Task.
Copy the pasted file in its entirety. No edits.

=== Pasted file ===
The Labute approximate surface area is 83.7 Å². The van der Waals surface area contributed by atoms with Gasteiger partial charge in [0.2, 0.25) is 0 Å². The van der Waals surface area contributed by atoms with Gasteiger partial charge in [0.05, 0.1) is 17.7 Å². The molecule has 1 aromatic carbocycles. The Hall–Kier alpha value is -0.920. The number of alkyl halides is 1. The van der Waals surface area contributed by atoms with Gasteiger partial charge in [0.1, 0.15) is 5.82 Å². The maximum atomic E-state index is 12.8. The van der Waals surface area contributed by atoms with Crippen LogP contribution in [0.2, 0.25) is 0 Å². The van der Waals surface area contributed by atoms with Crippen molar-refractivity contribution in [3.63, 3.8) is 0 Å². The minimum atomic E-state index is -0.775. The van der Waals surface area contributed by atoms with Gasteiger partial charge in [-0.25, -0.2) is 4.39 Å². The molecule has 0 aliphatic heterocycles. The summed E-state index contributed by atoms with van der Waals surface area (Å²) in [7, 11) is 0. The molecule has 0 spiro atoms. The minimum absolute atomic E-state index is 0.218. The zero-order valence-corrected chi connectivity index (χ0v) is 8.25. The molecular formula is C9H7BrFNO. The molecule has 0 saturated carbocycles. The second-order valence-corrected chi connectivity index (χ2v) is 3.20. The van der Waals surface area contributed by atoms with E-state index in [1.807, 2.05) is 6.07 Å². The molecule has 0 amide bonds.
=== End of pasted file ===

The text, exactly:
The Labute approximate surface area is 83.7 Å². The van der Waals surface area contributed by atoms with Gasteiger partial charge in [0.2, 0.25) is 0 Å². The van der Waals surface area contributed by atoms with Gasteiger partial charge in [0.05, 0.1) is 17.7 Å². The molecule has 1 aromatic carbocycles. The Hall–Kier alpha value is -0.920. The number of alkyl halides is 1. The van der Waals surface area contributed by atoms with Gasteiger partial charge in [0.1, 0.15) is 5.82 Å². The maximum atomic E-state index is 12.8. The van der Waals surface area contributed by atoms with Crippen LogP contribution in [0.2, 0.25) is 0 Å². The van der Waals surface area contributed by atoms with Crippen molar-refractivity contribution in [3.63, 3.8) is 0 Å². The minimum atomic E-state index is -0.775. The van der Waals surface area contributed by atoms with Gasteiger partial charge in [-0.25, -0.2) is 4.39 Å². The molecule has 0 aliphatic heterocycles. The summed E-state index contributed by atoms with van der Waals surface area (Å²) in [7, 11) is 0. The molecule has 0 spiro atoms. The minimum absolute atomic E-state index is 0.218. The zero-order valence-corrected chi connectivity index (χ0v) is 8.25. The molecular formula is C9H7BrFNO. The molecule has 0 saturated carbocycles. The second-order valence-corrected chi connectivity index (χ2v) is 3.20. The van der Waals surface area contributed by atoms with E-state index in [1.807, 2.05) is 6.07 Å². The molecule has 0 amide bonds.